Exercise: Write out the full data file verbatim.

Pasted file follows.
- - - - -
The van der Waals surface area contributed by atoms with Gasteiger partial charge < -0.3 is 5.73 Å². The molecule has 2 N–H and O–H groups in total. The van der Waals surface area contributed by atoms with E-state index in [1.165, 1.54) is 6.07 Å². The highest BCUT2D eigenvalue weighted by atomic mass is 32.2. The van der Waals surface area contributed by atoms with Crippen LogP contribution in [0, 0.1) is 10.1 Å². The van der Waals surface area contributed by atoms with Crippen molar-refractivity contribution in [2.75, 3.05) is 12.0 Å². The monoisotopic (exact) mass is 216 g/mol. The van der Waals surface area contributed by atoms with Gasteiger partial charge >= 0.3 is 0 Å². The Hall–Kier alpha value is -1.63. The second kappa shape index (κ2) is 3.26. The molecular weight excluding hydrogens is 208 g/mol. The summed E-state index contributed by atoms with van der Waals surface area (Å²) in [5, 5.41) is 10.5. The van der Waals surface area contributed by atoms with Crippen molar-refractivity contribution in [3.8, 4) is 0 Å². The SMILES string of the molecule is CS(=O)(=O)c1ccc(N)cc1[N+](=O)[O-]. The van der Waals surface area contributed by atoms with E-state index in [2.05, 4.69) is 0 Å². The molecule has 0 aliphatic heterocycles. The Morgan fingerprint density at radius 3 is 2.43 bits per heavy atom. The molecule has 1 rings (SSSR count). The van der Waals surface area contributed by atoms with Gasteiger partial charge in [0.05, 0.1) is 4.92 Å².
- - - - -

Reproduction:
The van der Waals surface area contributed by atoms with Gasteiger partial charge < -0.3 is 5.73 Å². The molecule has 2 N–H and O–H groups in total. The van der Waals surface area contributed by atoms with E-state index in [1.165, 1.54) is 6.07 Å². The highest BCUT2D eigenvalue weighted by atomic mass is 32.2. The van der Waals surface area contributed by atoms with Crippen LogP contribution in [0, 0.1) is 10.1 Å². The van der Waals surface area contributed by atoms with Crippen molar-refractivity contribution in [2.75, 3.05) is 12.0 Å². The monoisotopic (exact) mass is 216 g/mol. The van der Waals surface area contributed by atoms with Gasteiger partial charge >= 0.3 is 0 Å². The Hall–Kier alpha value is -1.63. The second kappa shape index (κ2) is 3.26. The molecular weight excluding hydrogens is 208 g/mol. The summed E-state index contributed by atoms with van der Waals surface area (Å²) in [5, 5.41) is 10.5. The van der Waals surface area contributed by atoms with Crippen molar-refractivity contribution in [3.8, 4) is 0 Å². The SMILES string of the molecule is CS(=O)(=O)c1ccc(N)cc1[N+](=O)[O-]. The van der Waals surface area contributed by atoms with E-state index in [2.05, 4.69) is 0 Å². The molecule has 0 aliphatic heterocycles. The Morgan fingerprint density at radius 3 is 2.43 bits per heavy atom. The molecule has 1 rings (SSSR count). The van der Waals surface area contributed by atoms with Gasteiger partial charge in [0.05, 0.1) is 4.92 Å².